“Postpubertal females should be informed of the frequent occurrence of generally self-limited arthralgia and/or arthritis beginning 2 to 4 weeks after vaccination.”
MMR-II Package Insert
It is also rare in children.
And it also occurs after a natural rubella infection. In fact, up to 70% of adult women with rubella develop arthralgia or arthritis.
Of course, arthritis isn’t the rubella complication that we worry about…
During the rubella epidemic in the United States just before the rubella vaccine was developed, there were 2,000 cases of encephalitis, 11,250 therapeutic or spontaneous abortions, 2,100 neonatal deaths, and 20,000 babies born with congenital rubella syndrome.
Vaccines for Arthritis
Except for temporary arthritis after the rubella vaccine, not only do vaccines not cause arthritis, it is recommended that people with chronic arthritis get vaccinated.
“Keeping up with your vaccinations is always a smart move, but getting immunized is especially important when you have an autoimmune disease like rheumatoid arthritis (RA). Both RA and the medicines you take to treat it can increase your risk for infections.”
RA & Vaccinations
And one day, we might even have therapeutic vaccines for arthritis!
Rheumavax completed a phase I clinical trial in Australia a few years ago. That led to the development of a new drug, DEN-181, that is now in phase 1 trials.
What to Know About Vaccines Causing Arthritis
Rubella containing vaccines can cause mild, temporary arthritis, but mostly in postpubertal females and less commonly than after a natural rubella infection.
What’s the Difference Between the MMR and MMR-II Vaccines?
And while the vaccine worked, it didn’t work as well and caused more side effects than a RA27/3 rubella vaccine that was already approved in Europe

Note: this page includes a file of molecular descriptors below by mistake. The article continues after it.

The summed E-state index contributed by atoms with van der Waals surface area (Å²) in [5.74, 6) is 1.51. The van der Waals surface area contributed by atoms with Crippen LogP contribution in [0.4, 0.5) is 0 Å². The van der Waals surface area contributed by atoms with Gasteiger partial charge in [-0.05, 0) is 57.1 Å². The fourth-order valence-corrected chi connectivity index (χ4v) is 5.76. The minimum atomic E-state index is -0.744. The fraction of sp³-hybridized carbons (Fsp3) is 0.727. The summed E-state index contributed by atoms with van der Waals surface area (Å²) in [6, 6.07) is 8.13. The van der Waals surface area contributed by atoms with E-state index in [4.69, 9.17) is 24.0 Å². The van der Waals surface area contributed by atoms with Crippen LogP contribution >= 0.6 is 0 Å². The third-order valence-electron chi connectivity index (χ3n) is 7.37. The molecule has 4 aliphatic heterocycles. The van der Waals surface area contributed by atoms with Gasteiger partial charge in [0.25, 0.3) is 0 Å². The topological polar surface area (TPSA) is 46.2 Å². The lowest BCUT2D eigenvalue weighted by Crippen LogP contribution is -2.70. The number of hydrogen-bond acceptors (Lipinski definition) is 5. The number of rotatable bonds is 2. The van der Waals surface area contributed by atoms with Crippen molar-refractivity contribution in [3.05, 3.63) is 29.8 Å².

“Over the next decade, accumulating evidence led to changes in the United States. First, the duck embryo and dog kidney vaccine strains caused significant joint reactions [24–27]. Second, reinfection on exposure to wild rubella virus was demonstrated frequently with all strains except the RA 27/3 vaccine [28–30]. Third, the good safety record of the RA 27/3 vaccine in Europe, plus the majority opinion of scientists, led the US Food and Drug Administration to license RA 27/3. Important pressure for this decision came from Dorothy Horstmann at Yale, who was convinced by her comparative studies of rubella vaccines , and by Maurice Hilleman at Merck, who sought a better rubella strain for measles-mumps-rubella (MMR) vaccine.”
Stanley Plotkin on The History of Rubella and Rubella Vaccination Leading to Elimination
So that’s it, they just changed out the rubella component for one that was safer and worked better.
But did they compare the vaccines against a saline placebo?
“The inclusion of a seropositive control group allowed the rates of reaction to be viewed against the background symptoms unrelated to vaccine administration.”
Polk et al on A controlled comparison of joint reactions among women receiving one of two rubella vaccines.
They actually went a little further, in a double-blind, controlled cohort study comparing it to folks who didn’t receive any vaccine at the time of the study!
Why so many joint issues with the vaccine?
The studies were in adults, who seemed to have more side effects with the vaccine. Still, the side effects, including arthritis, were transient.
What about the idea that it was studied long enough before being approved?
Both the rubella component and the MMR-II vaccine were studied both before and after being approved. In fact, the MMR-II vaccine is probably the most studied vaccine in history!
Believe it or not, they include placebo-controlled trials.
What was the placebo in the Finland twin trial?
“The injections consisted of 0.5 ml of vaccine 2-5 or placebo (the same product including neomycin and phenol-red indicator but without the viral antigens) and were administered subcutaneously by the nurse to the left deltoid or gluteal region.”
Peltola et al on Frequency of true adverse reactions to measles-mumps-rubella vaccine. A double-blind placebo-controlled trial in twins.
If that doesn’t sound like a placebo to you, keep in mind that the MMR vaccine doesn’t contain that many ingredients. Remember, MMR doesn’t contain aluminum or thimerosal. And if the placebo didn’t contain the antigens, then it likely didn’t contain all of the things that went into getting those antigens in the vaccine, such as cell cultures and albumin, etc.
Still, some folks aren’t going to be satisfied unless there is a study with a saline placebo.
“The four other vaccines were commercial products of Merck Sharp & Dohme. The placebo consisted of vaccine diluent.”
Lerman et al on Clinical and Serologic Evaluation of Measles, Mumps, and Rubella (HPV-77: DE-5 and RA 27/3) Virus Vaccines, Singly and in Combination